Let's look at the history of Christianity.
None of us dispustes scripture so I ask that you try to use hisorical sources to validate your beliefs of the history of the faith. Yes we can use scripture but you are not meant to use scripture to ignore history.
This topic is meant for all of us to better understand the history of Christianity after scripture. Jesus Christ commanded the disciples to go out into the world and carry on the Gospel bringing together new believers. This topic is about what the disciples did after the Matser's ascension and after they completed scriptural writings.
The book of Acts is a good biblical starting point. We can learn from Acts that the Church was organized and hierarchical. The issue of the papacy is not well defined in Acts, although we do see that God communicates new doctrine through Peter regarding gentile converts.
I believe this quote from Clement, who was the fourth pope and an aquaintance of both Peter and Paul, is a good starting point. The authenticity of this letter is widely accepted and we can read about the existence of the letter from other early sources.
A key quote:
"And thus preaching through countries and cities, they appointed the first-fruits [of their labours], having first proved them by the Spirit, to be bishops and deacons of those who should afterwards believe. Nor was this any new thing, since indeed many ages before it was written concerning bishops and deacons. For thus saith the Scripture a certain place, 'I will appoint their bishops s in righteousness, and their deacons in faith.'... Our apostles also knew, through our Lord Jesus Christ, and there would be strife on account of the office of the episcopate. For this reason, therefore, inasmuch as they had obtained a perfect fore-knowledge of this, they appointed those [ministers] already mentioned, and afterwards gave instructions, that when these should fall asleep, other approved men should succeed them in their ministry...For our sin will not be small, if we eject from the episcopate those who have blamelessly and holily fulfilled its duties." Pope Clement, Epistle to Corinthians, 42, 44 (A.D. 98).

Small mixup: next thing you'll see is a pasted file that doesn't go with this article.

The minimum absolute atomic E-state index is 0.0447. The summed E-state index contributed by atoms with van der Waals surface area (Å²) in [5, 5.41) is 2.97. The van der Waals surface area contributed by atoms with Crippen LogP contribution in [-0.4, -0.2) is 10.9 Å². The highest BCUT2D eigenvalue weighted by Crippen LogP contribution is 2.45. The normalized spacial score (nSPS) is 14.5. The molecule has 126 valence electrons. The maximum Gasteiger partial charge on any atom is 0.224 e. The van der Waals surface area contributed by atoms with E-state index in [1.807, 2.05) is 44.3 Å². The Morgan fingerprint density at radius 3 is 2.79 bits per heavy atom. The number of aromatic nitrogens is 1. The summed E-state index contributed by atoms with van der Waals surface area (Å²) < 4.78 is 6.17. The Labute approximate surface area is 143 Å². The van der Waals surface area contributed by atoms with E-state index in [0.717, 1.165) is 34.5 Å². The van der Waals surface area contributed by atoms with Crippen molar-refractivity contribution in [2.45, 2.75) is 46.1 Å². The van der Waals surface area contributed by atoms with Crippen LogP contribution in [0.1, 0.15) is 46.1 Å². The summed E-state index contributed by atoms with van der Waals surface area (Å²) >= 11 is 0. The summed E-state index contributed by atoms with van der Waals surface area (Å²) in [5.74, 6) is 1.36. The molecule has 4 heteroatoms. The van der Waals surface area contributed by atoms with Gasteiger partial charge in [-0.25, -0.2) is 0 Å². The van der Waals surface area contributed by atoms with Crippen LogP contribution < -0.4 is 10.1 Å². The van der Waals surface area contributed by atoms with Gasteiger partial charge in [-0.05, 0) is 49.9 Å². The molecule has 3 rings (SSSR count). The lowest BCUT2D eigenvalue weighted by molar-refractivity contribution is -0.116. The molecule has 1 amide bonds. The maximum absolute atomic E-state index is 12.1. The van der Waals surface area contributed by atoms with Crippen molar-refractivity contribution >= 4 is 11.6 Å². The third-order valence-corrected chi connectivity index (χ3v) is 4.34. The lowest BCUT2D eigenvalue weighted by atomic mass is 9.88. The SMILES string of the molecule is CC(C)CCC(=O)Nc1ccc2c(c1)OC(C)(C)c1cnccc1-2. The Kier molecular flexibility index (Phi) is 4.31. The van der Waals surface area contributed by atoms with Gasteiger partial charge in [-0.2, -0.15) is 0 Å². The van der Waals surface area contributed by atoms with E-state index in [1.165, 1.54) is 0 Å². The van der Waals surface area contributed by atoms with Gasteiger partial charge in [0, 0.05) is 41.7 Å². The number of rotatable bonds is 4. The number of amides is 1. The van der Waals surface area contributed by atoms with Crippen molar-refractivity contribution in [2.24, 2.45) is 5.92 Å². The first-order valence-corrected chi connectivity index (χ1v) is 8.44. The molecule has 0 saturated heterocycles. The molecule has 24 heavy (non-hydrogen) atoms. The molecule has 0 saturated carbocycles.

I have no problem with anything you said here. Clement clearly was a leader at the church at Rome, and wrote the letter in question.
However, if one is credulous of the Acts of Peter and Paul, one would have to accept that
1) Peter did not appoint a successor prior to his death.
2) The church at Rome was founded by both Peter AND PAUL, and both were recognized as it's leaders.
Scripture corroborates that both apostles traveled to Rome, and the Paul, at least, died there.
In fact, all of the Scriptures indicate that leadership in the church was plural, and that everyone was meant to participate. The best such example is the instructions on what to do with a brother who is sinning.
First you confront him yourself... this would indicate that each person as an individual exercises some authority as their brother's episkopos
Then you take two or three to confront him... here we simply have the normative Jewish teaching "by the witness of 2 or 3 let it be established." If we assume that the rest of the Jewish system goes along with this teaching, this would also mean that someone is there to judge. That might be a bishop, or at least an elder, but there's no titles associated with this in the NT. Paul does exhort the brethren to judge themselves, and not go before civil courts to settle matters, so some sort of judge must exist.
Finally, you take him before the entire church if he persists in sin. I find it noteworthy that the entire church as an ecumenical body is the final authority. Paul spends a lot of time telling us that we are, collectively, the body of Christ, and that we ought to be in unity, and that we need to work together.
So, while I do see a hierarchy here, it's pretty much the opposite of the one the RCC employs - an inverted triangle, with the group at the top, and an individual at the bottom.